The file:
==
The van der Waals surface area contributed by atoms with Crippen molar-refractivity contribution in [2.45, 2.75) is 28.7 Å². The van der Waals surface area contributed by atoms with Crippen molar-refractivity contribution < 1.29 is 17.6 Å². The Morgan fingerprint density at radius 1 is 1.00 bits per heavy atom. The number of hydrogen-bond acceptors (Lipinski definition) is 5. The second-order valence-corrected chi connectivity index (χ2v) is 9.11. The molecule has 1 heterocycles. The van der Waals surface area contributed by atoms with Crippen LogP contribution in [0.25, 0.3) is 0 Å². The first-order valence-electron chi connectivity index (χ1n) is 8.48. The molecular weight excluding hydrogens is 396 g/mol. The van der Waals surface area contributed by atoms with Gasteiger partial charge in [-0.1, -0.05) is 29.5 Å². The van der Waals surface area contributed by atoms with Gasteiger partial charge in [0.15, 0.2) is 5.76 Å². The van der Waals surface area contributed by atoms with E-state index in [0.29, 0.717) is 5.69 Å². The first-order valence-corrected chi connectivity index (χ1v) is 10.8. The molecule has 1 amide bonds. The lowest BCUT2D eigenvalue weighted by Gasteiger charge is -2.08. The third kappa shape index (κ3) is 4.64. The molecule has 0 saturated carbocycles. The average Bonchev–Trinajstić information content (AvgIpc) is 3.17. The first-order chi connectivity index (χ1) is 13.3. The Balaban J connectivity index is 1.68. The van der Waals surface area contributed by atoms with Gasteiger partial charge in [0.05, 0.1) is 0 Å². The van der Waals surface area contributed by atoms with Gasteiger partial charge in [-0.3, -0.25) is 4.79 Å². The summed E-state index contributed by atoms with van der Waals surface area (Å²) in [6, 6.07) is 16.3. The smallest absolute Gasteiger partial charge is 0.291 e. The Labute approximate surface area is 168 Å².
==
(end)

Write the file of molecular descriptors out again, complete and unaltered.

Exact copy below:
The van der Waals surface area contributed by atoms with Crippen molar-refractivity contribution in [2.45, 2.75) is 28.7 Å². The van der Waals surface area contributed by atoms with Crippen molar-refractivity contribution < 1.29 is 17.6 Å². The Morgan fingerprint density at radius 1 is 1.00 bits per heavy atom. The number of hydrogen-bond acceptors (Lipinski definition) is 5. The second-order valence-corrected chi connectivity index (χ2v) is 9.11. The molecule has 1 heterocycles. The van der Waals surface area contributed by atoms with Crippen LogP contribution in [0.25, 0.3) is 0 Å². The first-order valence-electron chi connectivity index (χ1n) is 8.48. The molecular weight excluding hydrogens is 396 g/mol. The van der Waals surface area contributed by atoms with Gasteiger partial charge in [-0.1, -0.05) is 29.5 Å². The van der Waals surface area contributed by atoms with Gasteiger partial charge in [0.15, 0.2) is 5.76 Å². The van der Waals surface area contributed by atoms with E-state index in [0.29, 0.717) is 5.69 Å². The first-order valence-corrected chi connectivity index (χ1v) is 10.8. The molecule has 1 amide bonds. The lowest BCUT2D eigenvalue weighted by Gasteiger charge is -2.08. The third kappa shape index (κ3) is 4.64. The molecule has 0 saturated carbocycles. The average Bonchev–Trinajstić information content (AvgIpc) is 3.17. The first-order chi connectivity index (χ1) is 13.3. The Balaban J connectivity index is 1.68. The van der Waals surface area contributed by atoms with Gasteiger partial charge in [0.05, 0.1) is 0 Å². The van der Waals surface area contributed by atoms with Gasteiger partial charge in [-0.3, -0.25) is 4.79 Å². The summed E-state index contributed by atoms with van der Waals surface area (Å²) in [6, 6.07) is 16.3. The smallest absolute Gasteiger partial charge is 0.291 e. The Labute approximate surface area is 168 Å².